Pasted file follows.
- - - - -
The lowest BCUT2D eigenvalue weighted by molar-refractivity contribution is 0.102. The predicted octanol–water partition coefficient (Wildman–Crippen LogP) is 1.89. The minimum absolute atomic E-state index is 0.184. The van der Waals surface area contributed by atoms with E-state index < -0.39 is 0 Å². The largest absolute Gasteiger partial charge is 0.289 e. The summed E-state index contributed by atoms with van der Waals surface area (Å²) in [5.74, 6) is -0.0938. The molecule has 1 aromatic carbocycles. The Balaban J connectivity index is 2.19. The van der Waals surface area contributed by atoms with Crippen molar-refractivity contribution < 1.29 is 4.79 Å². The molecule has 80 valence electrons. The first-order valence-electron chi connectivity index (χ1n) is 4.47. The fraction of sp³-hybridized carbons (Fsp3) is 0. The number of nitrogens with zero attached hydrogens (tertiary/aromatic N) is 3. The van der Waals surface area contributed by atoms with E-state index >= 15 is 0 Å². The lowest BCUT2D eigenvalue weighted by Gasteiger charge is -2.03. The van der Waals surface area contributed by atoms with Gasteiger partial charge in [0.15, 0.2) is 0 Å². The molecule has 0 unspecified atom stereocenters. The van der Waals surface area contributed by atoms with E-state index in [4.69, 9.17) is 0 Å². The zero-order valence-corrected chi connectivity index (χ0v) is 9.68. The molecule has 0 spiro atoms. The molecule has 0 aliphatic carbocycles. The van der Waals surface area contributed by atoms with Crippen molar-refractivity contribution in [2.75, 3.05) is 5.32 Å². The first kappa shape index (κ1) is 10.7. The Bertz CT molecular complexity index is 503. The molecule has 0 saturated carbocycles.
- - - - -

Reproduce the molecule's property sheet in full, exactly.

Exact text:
The lowest BCUT2D eigenvalue weighted by molar-refractivity contribution is 0.102. The predicted octanol–water partition coefficient (Wildman–Crippen LogP) is 1.89. The minimum absolute atomic E-state index is 0.184. The van der Waals surface area contributed by atoms with E-state index < -0.39 is 0 Å². The largest absolute Gasteiger partial charge is 0.289 e. The summed E-state index contributed by atoms with van der Waals surface area (Å²) in [5.74, 6) is -0.0938. The molecule has 1 aromatic carbocycles. The Balaban J connectivity index is 2.19. The van der Waals surface area contributed by atoms with Crippen molar-refractivity contribution < 1.29 is 4.79 Å². The molecule has 80 valence electrons. The first-order valence-electron chi connectivity index (χ1n) is 4.47. The fraction of sp³-hybridized carbons (Fsp3) is 0. The number of nitrogens with zero attached hydrogens (tertiary/aromatic N) is 3. The van der Waals surface area contributed by atoms with E-state index >= 15 is 0 Å². The lowest BCUT2D eigenvalue weighted by Gasteiger charge is -2.03. The van der Waals surface area contributed by atoms with Gasteiger partial charge in [0.15, 0.2) is 0 Å². The molecule has 0 unspecified atom stereocenters. The van der Waals surface area contributed by atoms with E-state index in [4.69, 9.17) is 0 Å². The zero-order valence-corrected chi connectivity index (χ0v) is 9.68. The molecule has 0 spiro atoms. The molecule has 0 aliphatic carbocycles. The van der Waals surface area contributed by atoms with Crippen molar-refractivity contribution in [2.75, 3.05) is 5.32 Å². The first kappa shape index (κ1) is 10.7. The Bertz CT molecular complexity index is 503. The molecule has 0 saturated carbocycles.